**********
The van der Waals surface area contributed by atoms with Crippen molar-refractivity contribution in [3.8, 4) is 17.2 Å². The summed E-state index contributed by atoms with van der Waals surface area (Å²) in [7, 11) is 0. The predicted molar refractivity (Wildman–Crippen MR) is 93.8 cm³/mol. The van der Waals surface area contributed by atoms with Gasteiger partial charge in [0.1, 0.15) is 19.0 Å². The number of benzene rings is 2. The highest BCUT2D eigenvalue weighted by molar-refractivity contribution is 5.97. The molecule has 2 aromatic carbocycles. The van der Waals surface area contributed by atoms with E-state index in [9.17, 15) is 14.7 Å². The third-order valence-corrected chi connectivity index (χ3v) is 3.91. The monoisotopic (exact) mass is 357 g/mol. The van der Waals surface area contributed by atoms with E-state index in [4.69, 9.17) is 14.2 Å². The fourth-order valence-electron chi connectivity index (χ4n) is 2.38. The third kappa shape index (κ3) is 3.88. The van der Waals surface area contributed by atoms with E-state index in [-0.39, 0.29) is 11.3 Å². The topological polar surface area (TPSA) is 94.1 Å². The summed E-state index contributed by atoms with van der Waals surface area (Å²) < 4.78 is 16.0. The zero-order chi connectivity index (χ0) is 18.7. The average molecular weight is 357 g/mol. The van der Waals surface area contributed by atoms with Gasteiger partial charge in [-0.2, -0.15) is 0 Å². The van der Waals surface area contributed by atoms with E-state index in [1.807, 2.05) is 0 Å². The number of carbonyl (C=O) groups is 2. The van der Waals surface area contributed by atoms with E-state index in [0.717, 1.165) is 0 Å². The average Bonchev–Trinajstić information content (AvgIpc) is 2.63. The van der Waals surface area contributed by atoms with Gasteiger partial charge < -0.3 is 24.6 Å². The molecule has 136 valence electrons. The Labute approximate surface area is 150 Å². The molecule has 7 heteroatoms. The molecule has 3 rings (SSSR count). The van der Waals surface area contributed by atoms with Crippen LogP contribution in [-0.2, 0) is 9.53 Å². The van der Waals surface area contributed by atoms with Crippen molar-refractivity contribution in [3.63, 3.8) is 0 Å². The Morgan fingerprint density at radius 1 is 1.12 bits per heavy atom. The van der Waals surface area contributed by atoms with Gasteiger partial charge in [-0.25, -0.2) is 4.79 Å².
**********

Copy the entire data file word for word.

The van der Waals surface area contributed by atoms with Crippen molar-refractivity contribution in [3.8, 4) is 17.2 Å². The summed E-state index contributed by atoms with van der Waals surface area (Å²) in [7, 11) is 0. The predicted molar refractivity (Wildman–Crippen MR) is 93.8 cm³/mol. The van der Waals surface area contributed by atoms with Gasteiger partial charge in [0.1, 0.15) is 19.0 Å². The number of benzene rings is 2. The highest BCUT2D eigenvalue weighted by molar-refractivity contribution is 5.97. The molecule has 2 aromatic carbocycles. The van der Waals surface area contributed by atoms with E-state index in [9.17, 15) is 14.7 Å². The third-order valence-corrected chi connectivity index (χ3v) is 3.91. The monoisotopic (exact) mass is 357 g/mol. The van der Waals surface area contributed by atoms with E-state index in [4.69, 9.17) is 14.2 Å². The fourth-order valence-electron chi connectivity index (χ4n) is 2.38. The third kappa shape index (κ3) is 3.88. The van der Waals surface area contributed by atoms with E-state index in [-0.39, 0.29) is 11.3 Å². The topological polar surface area (TPSA) is 94.1 Å². The summed E-state index contributed by atoms with van der Waals surface area (Å²) < 4.78 is 16.0. The zero-order chi connectivity index (χ0) is 18.7. The average molecular weight is 357 g/mol. The van der Waals surface area contributed by atoms with Gasteiger partial charge in [-0.2, -0.15) is 0 Å². The van der Waals surface area contributed by atoms with E-state index in [1.807, 2.05) is 0 Å². The number of carbonyl (C=O) groups is 2. The van der Waals surface area contributed by atoms with E-state index in [0.717, 1.165) is 0 Å². The average Bonchev–Trinajstić information content (AvgIpc) is 2.63. The van der Waals surface area contributed by atoms with Gasteiger partial charge < -0.3 is 24.6 Å². The molecule has 136 valence electrons. The Labute approximate surface area is 150 Å². The molecule has 7 heteroatoms. The molecule has 3 rings (SSSR count). The van der Waals surface area contributed by atoms with Crippen LogP contribution in [-0.2, 0) is 9.53 Å². The van der Waals surface area contributed by atoms with Crippen molar-refractivity contribution in [3.63, 3.8) is 0 Å². The Morgan fingerprint density at radius 1 is 1.12 bits per heavy atom. The van der Waals surface area contributed by atoms with Gasteiger partial charge in [-0.25, -0.2) is 4.79 Å².